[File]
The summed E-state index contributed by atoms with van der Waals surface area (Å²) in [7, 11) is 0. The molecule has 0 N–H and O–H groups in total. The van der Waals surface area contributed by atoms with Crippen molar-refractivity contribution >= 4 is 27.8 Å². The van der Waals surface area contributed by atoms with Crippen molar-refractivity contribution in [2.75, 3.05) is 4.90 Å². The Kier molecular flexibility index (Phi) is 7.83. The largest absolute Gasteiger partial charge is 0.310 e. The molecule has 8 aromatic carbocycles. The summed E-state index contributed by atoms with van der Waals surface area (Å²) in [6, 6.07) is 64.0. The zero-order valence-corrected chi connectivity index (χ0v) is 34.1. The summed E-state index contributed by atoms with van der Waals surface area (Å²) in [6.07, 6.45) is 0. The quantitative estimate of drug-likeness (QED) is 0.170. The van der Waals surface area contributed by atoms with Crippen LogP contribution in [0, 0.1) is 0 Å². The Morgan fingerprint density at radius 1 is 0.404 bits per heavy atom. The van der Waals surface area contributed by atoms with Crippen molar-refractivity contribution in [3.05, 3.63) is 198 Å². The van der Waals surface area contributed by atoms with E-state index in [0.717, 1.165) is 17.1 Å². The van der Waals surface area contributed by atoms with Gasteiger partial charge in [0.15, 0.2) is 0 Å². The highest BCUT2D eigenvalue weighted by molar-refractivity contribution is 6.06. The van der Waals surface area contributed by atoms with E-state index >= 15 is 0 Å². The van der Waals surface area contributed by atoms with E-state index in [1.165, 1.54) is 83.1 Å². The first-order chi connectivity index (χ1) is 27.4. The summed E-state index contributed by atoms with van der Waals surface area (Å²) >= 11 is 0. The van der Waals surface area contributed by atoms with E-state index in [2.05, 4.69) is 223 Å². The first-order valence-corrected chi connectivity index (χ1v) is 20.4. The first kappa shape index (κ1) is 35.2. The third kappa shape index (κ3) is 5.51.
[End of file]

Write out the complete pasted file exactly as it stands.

The summed E-state index contributed by atoms with van der Waals surface area (Å²) in [7, 11) is 0. The molecule has 0 N–H and O–H groups in total. The van der Waals surface area contributed by atoms with Crippen molar-refractivity contribution >= 4 is 27.8 Å². The van der Waals surface area contributed by atoms with Crippen molar-refractivity contribution in [2.75, 3.05) is 4.90 Å². The Kier molecular flexibility index (Phi) is 7.83. The largest absolute Gasteiger partial charge is 0.310 e. The molecule has 8 aromatic carbocycles. The summed E-state index contributed by atoms with van der Waals surface area (Å²) in [6, 6.07) is 64.0. The zero-order valence-corrected chi connectivity index (χ0v) is 34.1. The summed E-state index contributed by atoms with van der Waals surface area (Å²) in [6.07, 6.45) is 0. The quantitative estimate of drug-likeness (QED) is 0.170. The van der Waals surface area contributed by atoms with Crippen LogP contribution in [0, 0.1) is 0 Å². The Morgan fingerprint density at radius 1 is 0.404 bits per heavy atom. The van der Waals surface area contributed by atoms with Crippen molar-refractivity contribution in [3.05, 3.63) is 198 Å². The van der Waals surface area contributed by atoms with E-state index in [0.717, 1.165) is 17.1 Å². The van der Waals surface area contributed by atoms with Gasteiger partial charge in [0.15, 0.2) is 0 Å². The highest BCUT2D eigenvalue weighted by molar-refractivity contribution is 6.06. The van der Waals surface area contributed by atoms with E-state index >= 15 is 0 Å². The van der Waals surface area contributed by atoms with E-state index in [1.165, 1.54) is 83.1 Å². The first-order chi connectivity index (χ1) is 27.4. The summed E-state index contributed by atoms with van der Waals surface area (Å²) >= 11 is 0. The van der Waals surface area contributed by atoms with E-state index in [2.05, 4.69) is 223 Å². The first-order valence-corrected chi connectivity index (χ1v) is 20.4. The first kappa shape index (κ1) is 35.2. The third kappa shape index (κ3) is 5.51.